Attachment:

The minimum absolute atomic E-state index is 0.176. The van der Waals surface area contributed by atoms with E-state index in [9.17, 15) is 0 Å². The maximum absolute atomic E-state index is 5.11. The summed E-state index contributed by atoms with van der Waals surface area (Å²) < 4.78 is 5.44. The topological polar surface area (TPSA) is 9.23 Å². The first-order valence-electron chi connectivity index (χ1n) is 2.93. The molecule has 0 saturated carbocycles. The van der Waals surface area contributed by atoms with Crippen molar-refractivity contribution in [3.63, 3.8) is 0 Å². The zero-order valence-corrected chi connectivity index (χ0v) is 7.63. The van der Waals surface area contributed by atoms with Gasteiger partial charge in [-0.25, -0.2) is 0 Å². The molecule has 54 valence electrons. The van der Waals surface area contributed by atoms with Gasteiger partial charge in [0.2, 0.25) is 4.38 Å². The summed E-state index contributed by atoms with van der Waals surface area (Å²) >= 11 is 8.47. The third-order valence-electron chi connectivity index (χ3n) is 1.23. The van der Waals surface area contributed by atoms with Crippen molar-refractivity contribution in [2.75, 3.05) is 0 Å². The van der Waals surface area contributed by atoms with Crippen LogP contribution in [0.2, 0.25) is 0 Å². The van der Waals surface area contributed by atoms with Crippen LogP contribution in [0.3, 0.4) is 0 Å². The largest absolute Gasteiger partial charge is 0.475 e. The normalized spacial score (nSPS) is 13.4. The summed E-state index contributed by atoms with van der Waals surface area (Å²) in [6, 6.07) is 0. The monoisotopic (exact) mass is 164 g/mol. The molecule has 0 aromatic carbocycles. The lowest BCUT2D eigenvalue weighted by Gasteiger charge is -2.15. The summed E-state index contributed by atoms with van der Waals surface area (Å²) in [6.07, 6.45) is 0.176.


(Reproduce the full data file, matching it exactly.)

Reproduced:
The minimum absolute atomic E-state index is 0.176. The van der Waals surface area contributed by atoms with E-state index in [9.17, 15) is 0 Å². The maximum absolute atomic E-state index is 5.11. The summed E-state index contributed by atoms with van der Waals surface area (Å²) < 4.78 is 5.44. The topological polar surface area (TPSA) is 9.23 Å². The first-order valence-electron chi connectivity index (χ1n) is 2.93. The molecule has 0 saturated carbocycles. The van der Waals surface area contributed by atoms with Crippen molar-refractivity contribution in [3.63, 3.8) is 0 Å². The zero-order valence-corrected chi connectivity index (χ0v) is 7.63. The van der Waals surface area contributed by atoms with Gasteiger partial charge in [-0.25, -0.2) is 0 Å². The molecule has 54 valence electrons. The van der Waals surface area contributed by atoms with Gasteiger partial charge in [0.2, 0.25) is 4.38 Å². The summed E-state index contributed by atoms with van der Waals surface area (Å²) >= 11 is 8.47. The third-order valence-electron chi connectivity index (χ3n) is 1.23. The van der Waals surface area contributed by atoms with Crippen molar-refractivity contribution in [2.75, 3.05) is 0 Å². The van der Waals surface area contributed by atoms with Crippen LogP contribution in [0.2, 0.25) is 0 Å². The van der Waals surface area contributed by atoms with Crippen LogP contribution in [0.3, 0.4) is 0 Å². The largest absolute Gasteiger partial charge is 0.475 e. The normalized spacial score (nSPS) is 13.4. The summed E-state index contributed by atoms with van der Waals surface area (Å²) in [6, 6.07) is 0. The monoisotopic (exact) mass is 164 g/mol. The molecule has 0 aromatic carbocycles. The lowest BCUT2D eigenvalue weighted by Gasteiger charge is -2.15. The summed E-state index contributed by atoms with van der Waals surface area (Å²) in [6.07, 6.45) is 0.176.